Lower Galilee was predominantly Jewish at the time of Jesus. It was punctuated with small farming villages—Nazareth, Cana, Nain and others. First-century Nazareth was situated on a rocky hillside. A house was likely built over and in front of a cave, with the cave serving as a back room or even a stable. A visitor today can visit the traditional sites of both the house of Joseph and the house of Mary.
Jews were not native to Galilee, but many had settled there about a hundred years earlier. The main exceptions to these peasant villages were Sepphoris and Tiberias—modestly sized with more affluent residents.
Nazareth is not even mentioned in the Old Testament—not once. Today it is a relatively modern, sprawling city. But back in the day, it was an impoverished, scarcely populated, insignificant place—hardly worth mention.
You get the picture. When someone was asked, “Where are you from?” The likely response was “I’m from Sepphoris.” After all, that was close enough and one didn’t have to explain further—it was a Roman city of particular note. Some figure that Joseph may have worked there and Jesus, as a boy, could have made the trek many times—only a 4-mile walk! An early tradition associates Mary and her family with the city.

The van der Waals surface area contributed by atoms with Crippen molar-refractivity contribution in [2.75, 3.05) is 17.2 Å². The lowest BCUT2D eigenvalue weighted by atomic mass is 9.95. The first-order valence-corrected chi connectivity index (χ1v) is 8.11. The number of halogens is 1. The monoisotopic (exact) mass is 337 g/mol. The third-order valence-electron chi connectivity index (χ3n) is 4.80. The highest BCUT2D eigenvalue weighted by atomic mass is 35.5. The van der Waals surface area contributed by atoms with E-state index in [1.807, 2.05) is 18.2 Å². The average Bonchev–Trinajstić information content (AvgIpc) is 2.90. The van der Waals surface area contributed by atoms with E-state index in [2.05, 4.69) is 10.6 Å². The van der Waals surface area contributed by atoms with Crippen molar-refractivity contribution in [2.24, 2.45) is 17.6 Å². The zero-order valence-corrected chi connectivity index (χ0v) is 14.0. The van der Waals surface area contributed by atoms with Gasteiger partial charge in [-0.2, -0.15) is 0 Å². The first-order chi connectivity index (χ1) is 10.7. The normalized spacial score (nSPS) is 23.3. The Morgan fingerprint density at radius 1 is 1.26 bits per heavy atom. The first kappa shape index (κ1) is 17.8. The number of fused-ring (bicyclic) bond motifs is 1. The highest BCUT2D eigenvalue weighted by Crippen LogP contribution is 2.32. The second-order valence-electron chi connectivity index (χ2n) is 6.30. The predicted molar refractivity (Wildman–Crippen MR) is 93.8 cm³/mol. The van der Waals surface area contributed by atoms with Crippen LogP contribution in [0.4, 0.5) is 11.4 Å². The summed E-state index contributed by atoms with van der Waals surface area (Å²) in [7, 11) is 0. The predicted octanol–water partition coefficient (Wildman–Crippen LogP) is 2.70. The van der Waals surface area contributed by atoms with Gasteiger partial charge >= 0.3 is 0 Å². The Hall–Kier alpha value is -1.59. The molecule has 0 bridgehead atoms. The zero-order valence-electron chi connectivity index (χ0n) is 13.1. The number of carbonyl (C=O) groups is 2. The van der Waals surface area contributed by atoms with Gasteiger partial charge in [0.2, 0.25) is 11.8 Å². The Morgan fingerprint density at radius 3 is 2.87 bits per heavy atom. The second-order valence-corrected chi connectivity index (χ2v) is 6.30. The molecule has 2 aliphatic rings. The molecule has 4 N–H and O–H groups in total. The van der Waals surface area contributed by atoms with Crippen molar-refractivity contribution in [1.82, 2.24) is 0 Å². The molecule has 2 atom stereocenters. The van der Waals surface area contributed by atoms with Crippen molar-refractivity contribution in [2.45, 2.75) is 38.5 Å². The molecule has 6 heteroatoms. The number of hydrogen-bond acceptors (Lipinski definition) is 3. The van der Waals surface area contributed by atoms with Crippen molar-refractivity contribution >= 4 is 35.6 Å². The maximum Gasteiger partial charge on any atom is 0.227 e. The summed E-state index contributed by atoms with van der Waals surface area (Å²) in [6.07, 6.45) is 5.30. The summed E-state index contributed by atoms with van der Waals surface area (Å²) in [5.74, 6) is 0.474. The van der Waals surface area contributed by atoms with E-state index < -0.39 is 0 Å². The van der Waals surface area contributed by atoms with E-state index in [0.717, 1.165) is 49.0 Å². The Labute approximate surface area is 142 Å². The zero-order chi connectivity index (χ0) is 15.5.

I’ve caught myself doing much the same. The short answer is, “I’m from Nashville.” It doesn’t need further explanation. It carries at least the weight of recognition. Cross Plains, on the other hand, requires much more talk! Nobody knew about Nazareth either. So it’s not surprising to read John’s account of Nathanael’s pointed inquiry of Philip:
Now Philip found Nathanael, and said to him, “We have found him of whom Moses in the law and also the prophets wrote, Jesus of Nazareth, the son of Joseph.” Nathanael said to him, “Can anything good come out of Nazareth?” Philip said to him, “Come and see.”
It was common knowledge in Jewish circles that the Messiah would come not from any kind of Nazareth. It would be more like Jerusalem. He’d live in a house not a cave for goodness sakes! But before we are too quick to criticize, let’s admit that we all place a high premium on pedigree. We don’t elect too many presidents these days without Ivy-league educations, do we?
Most people, whatever their Nazareth is, don’t claim it. All of us at some level know what it is liked to be overlooked or looked down upon. If not from others, we do it to ourselves. Have you considered what your “Nazareth” might be?
How might we live in Nazareth? This ordinary place from which Jesus came may very well be emblematic of where you and I find ourselves today. What are the run of the mill things in our world that we don’t attend to or expect to see God in? Does the daily, non-descript routine of our lives prevent us from seeing God?